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Not Such Nature

Stephen K. Sanderson (2014) Human Nature and the Evolution of Society. Westview Press, Boulder, CO, ISBN: 978-0-8133-4937-4, 349 pages, $60.00 (paperback)

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Notes

  1. 1.

    It is possible that the main point of conflict between the humanities and the biological approaches to the study of human behavior lies not in the friction between a false model of tabula rasa (SSSM) and a model where universal modules govern behavior (ICM). In retrospective, evolutionary psychology made indeed a proper critique of the idea that the cognitive mechanisms are basically free of informational content. The richer in content a cognitive mechanism is, the more specialized is its functioning. If the operation and structure of a cognitive mechanism (neural module) are dependent on, and vary with its informational content, and vice versa, then functionalism falls apart: the independence between structure and function breaks down (Churchland 2005). Basically, this is a critique of Cartesianism, a critique of the incommensurability between the body (biological neural mechanisms) and the mind (dominated by “immaterial" cultural processes). This critique of Cartesianism, however, is much older than the emergence of evolutionary psychology, consisting itself in an inner movement within the human sciences (e.g., Merleau-Ponty 1942, pp. 287–345; Merleau-Ponty 1945, pp. 493–548). In turn, to say that mind and body are effectively interconnected does not imply that they are one single phenomenon, nor does it mean that one predominates over the other; i.e., the interdependence thesis does not imply that biological phenomena (the factor for body construction) dominate cultural phenomena (the inputs of informational content), or vice-versa. No one doubts, for example, that individuals do change as a function of the relationships they establish within their social group. Thus, even if Cartesian dualism is dead, one has to recognize a tension between the causalities that run from the individual to the upper levels of organization (and in this way make up the social tissue) and the causalities that run down from the social tissue and, in this way, impart form to the individual.

  2. 2.

    Complexity sciences comprise a remarkably interdisciplinary field of research, dealing with how properties of a system emerge from the interaction of its constituent parts, thus explaining how the parts engage in collective behavior. Researchers from disparate fields, such as economics, biology, chemistry, physics, and others, build on statistical physics and nonlinear dynamics to model complex, natural systems. Usually, the recursive and nonlinear nature of the interactions within the system, and also between the system and its surroundings, lead to the emergence of organized and unpredictable collective behavior.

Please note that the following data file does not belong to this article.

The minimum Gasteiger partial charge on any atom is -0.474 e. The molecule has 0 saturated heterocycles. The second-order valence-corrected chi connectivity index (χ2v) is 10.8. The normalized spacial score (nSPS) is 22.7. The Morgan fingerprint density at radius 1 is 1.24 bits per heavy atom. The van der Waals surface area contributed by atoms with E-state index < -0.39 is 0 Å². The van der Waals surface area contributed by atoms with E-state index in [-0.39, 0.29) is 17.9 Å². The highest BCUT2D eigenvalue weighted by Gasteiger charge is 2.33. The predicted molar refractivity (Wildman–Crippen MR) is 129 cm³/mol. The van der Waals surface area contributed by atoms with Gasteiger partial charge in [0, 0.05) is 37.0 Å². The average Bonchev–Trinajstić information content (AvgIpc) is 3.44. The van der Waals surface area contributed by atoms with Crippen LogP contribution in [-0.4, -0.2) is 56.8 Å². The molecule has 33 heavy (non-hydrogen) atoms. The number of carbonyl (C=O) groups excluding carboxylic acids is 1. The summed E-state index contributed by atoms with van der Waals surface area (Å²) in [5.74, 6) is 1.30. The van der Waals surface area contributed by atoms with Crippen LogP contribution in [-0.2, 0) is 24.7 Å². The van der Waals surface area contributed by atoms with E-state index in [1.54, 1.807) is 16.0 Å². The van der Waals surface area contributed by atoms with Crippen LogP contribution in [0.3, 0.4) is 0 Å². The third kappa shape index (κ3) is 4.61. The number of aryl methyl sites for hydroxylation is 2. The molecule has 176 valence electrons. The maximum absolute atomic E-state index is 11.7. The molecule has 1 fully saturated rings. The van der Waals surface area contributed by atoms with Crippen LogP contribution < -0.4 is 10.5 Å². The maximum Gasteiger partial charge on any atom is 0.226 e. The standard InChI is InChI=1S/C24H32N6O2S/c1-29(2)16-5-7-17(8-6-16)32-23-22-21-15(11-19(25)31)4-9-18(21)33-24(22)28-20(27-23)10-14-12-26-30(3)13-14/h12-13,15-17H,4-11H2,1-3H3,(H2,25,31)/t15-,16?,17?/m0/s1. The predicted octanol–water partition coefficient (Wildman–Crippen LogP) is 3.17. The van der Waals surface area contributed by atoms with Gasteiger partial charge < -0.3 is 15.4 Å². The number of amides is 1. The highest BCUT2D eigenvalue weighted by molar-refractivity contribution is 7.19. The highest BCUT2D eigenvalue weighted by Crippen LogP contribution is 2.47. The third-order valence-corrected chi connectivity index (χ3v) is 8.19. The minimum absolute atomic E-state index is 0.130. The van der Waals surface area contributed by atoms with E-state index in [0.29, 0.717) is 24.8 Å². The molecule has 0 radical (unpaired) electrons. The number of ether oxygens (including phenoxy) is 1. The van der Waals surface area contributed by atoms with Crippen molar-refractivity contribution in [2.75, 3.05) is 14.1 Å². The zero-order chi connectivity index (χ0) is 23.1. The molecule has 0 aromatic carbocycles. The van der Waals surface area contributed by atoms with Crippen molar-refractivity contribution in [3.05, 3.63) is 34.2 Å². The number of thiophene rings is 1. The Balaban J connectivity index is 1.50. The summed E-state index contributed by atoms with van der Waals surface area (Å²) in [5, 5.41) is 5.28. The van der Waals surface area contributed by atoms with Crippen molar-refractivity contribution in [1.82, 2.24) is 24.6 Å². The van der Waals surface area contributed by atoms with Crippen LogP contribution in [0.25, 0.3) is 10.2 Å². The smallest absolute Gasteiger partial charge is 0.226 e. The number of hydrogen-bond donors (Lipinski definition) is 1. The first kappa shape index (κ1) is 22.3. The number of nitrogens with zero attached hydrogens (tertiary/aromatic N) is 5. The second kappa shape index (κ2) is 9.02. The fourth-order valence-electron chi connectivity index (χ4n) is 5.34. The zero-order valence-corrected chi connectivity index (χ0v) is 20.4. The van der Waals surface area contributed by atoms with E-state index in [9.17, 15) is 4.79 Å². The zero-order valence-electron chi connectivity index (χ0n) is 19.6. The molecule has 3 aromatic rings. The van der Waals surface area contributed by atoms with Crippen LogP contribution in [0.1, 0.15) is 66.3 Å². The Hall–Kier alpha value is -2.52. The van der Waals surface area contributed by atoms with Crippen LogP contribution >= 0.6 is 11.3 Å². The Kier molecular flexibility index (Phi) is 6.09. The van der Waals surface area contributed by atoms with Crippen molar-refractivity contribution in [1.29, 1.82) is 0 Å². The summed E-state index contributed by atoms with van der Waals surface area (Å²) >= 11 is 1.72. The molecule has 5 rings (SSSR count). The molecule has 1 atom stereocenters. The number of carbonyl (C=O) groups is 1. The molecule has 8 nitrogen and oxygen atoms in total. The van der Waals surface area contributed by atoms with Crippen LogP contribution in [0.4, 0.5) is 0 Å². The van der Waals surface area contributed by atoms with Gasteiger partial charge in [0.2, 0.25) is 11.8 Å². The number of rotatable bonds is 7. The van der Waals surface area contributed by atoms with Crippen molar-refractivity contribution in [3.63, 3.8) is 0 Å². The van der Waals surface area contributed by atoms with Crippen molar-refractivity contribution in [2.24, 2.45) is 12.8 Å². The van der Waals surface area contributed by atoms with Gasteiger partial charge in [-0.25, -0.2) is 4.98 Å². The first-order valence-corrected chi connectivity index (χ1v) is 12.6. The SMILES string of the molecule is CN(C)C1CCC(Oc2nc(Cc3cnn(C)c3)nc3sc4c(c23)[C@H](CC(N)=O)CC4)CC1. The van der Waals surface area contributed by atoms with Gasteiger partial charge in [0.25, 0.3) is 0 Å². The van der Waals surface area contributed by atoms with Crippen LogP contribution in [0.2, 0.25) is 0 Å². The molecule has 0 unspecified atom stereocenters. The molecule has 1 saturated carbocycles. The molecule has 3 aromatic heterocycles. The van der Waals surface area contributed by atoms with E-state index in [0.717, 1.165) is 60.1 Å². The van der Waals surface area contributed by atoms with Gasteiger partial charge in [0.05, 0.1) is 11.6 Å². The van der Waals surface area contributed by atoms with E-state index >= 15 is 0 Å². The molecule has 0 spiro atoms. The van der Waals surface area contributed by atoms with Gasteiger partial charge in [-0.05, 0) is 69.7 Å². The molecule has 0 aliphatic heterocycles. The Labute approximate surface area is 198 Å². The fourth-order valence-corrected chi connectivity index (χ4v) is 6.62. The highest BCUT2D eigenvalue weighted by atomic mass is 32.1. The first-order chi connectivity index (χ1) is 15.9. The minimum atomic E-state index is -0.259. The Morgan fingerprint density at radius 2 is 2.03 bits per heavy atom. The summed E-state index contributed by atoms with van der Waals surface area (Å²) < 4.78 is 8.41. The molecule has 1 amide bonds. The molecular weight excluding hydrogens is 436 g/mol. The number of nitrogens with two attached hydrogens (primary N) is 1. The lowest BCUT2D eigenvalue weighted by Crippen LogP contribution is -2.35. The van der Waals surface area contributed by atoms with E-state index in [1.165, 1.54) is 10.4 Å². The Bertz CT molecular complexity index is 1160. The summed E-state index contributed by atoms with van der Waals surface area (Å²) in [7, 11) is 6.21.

3. 3.

    Darwin obviously does not advocate for group selection, or kin selection, since these theories arose much later in the history of evolutionary thought. The discussion is about the compatibility of Darwinian thought with these views about the selection process. In kin selection, the units of selection are the genes: some alleles are more successful than others; besides that, it may be advantageous to help relatives because this helps perpetuate the common genetics that unites the interactors. In group selection, the selection unit is the group: some groups are more successful than others, and so some groups propagate more than others. Darwin (1874) explicitly writes that "A tribe including many members who, from possessing in a high degree the spirit of patriotism, fidelity, obedience, courage, and sympathy, were always ready to aid one another, and to sacrifice themselves for the common good, would be victorious over most other tribes; and this would be natural selection”. It is clear in this passage that the difference between the tribes is the relevant factor. To make this interpretation even more straightforward, ruling out individuals as the unit of selection, Darwin explains in the same paragraph that "It must not be forgotten that although the high standard of morality gives but a slight or no advantage to each individual man and his children over the other men of the same tribe, yet that an increase in the number of well-endowed men and an advancement in the standard of morality will certainly give an immense advantage to one tribe over another”. There seems to be clear, looking at both quotes together, that Darwin considers the tribes as the main locus of fitness differences (some groups are more successful than others: group selection), and that for him fitness differences between individuals seem less relevant when it comes to explaining the evolution of these moral behaviors.

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Acknowledgements

The author wishes to thank Charbel Niño El-Hani and Kostas Kampourakis for comments and criticisms that improved the manuscript. This contribution is part of a visiting professor stay at the University of St Andrews and benefited from a CNPq scholarship (232691/2014-2).

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Correspondence to Hilton F. Japyassú.

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Japyassú, H.F. Not Such Nature. Sci & Educ 24, 1271–1283 (2015). https://doi.org/10.1007/s11191-015-9777-3

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